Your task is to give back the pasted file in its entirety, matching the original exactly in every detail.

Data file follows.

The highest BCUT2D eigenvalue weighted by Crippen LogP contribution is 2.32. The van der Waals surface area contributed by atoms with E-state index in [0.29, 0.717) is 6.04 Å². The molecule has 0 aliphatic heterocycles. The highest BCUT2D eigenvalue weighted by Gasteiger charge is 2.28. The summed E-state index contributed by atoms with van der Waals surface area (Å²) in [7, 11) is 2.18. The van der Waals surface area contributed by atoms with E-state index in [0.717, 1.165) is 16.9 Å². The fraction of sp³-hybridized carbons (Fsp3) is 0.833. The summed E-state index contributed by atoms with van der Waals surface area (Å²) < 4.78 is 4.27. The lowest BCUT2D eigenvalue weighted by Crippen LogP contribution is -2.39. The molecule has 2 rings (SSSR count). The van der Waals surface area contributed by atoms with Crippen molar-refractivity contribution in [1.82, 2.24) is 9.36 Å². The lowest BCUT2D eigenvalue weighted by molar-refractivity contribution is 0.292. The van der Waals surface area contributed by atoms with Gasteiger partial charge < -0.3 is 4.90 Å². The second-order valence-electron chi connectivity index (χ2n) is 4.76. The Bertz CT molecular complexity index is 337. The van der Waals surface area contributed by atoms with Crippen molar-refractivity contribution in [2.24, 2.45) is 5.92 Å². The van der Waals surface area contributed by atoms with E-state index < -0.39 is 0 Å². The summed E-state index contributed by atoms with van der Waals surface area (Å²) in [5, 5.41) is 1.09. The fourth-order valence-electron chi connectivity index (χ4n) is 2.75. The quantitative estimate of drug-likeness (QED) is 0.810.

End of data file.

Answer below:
The highest BCUT2D eigenvalue weighted by Crippen LogP contribution is 2.32. The van der Waals surface area contributed by atoms with E-state index in [0.29, 0.717) is 6.04 Å². The molecule has 0 aliphatic heterocycles. The highest BCUT2D eigenvalue weighted by Gasteiger charge is 2.28. The summed E-state index contributed by atoms with van der Waals surface area (Å²) in [7, 11) is 2.18. The van der Waals surface area contributed by atoms with E-state index in [0.717, 1.165) is 16.9 Å². The fraction of sp³-hybridized carbons (Fsp3) is 0.833. The summed E-state index contributed by atoms with van der Waals surface area (Å²) < 4.78 is 4.27. The lowest BCUT2D eigenvalue weighted by Crippen LogP contribution is -2.39. The molecule has 2 rings (SSSR count). The van der Waals surface area contributed by atoms with Crippen molar-refractivity contribution in [1.82, 2.24) is 9.36 Å². The lowest BCUT2D eigenvalue weighted by molar-refractivity contribution is 0.292. The van der Waals surface area contributed by atoms with Gasteiger partial charge < -0.3 is 4.90 Å². The second-order valence-electron chi connectivity index (χ2n) is 4.76. The Bertz CT molecular complexity index is 337. The van der Waals surface area contributed by atoms with Crippen molar-refractivity contribution in [2.24, 2.45) is 5.92 Å². The van der Waals surface area contributed by atoms with E-state index < -0.39 is 0 Å². The summed E-state index contributed by atoms with van der Waals surface area (Å²) in [5, 5.41) is 1.09. The fourth-order valence-electron chi connectivity index (χ4n) is 2.75. The quantitative estimate of drug-likeness (QED) is 0.810.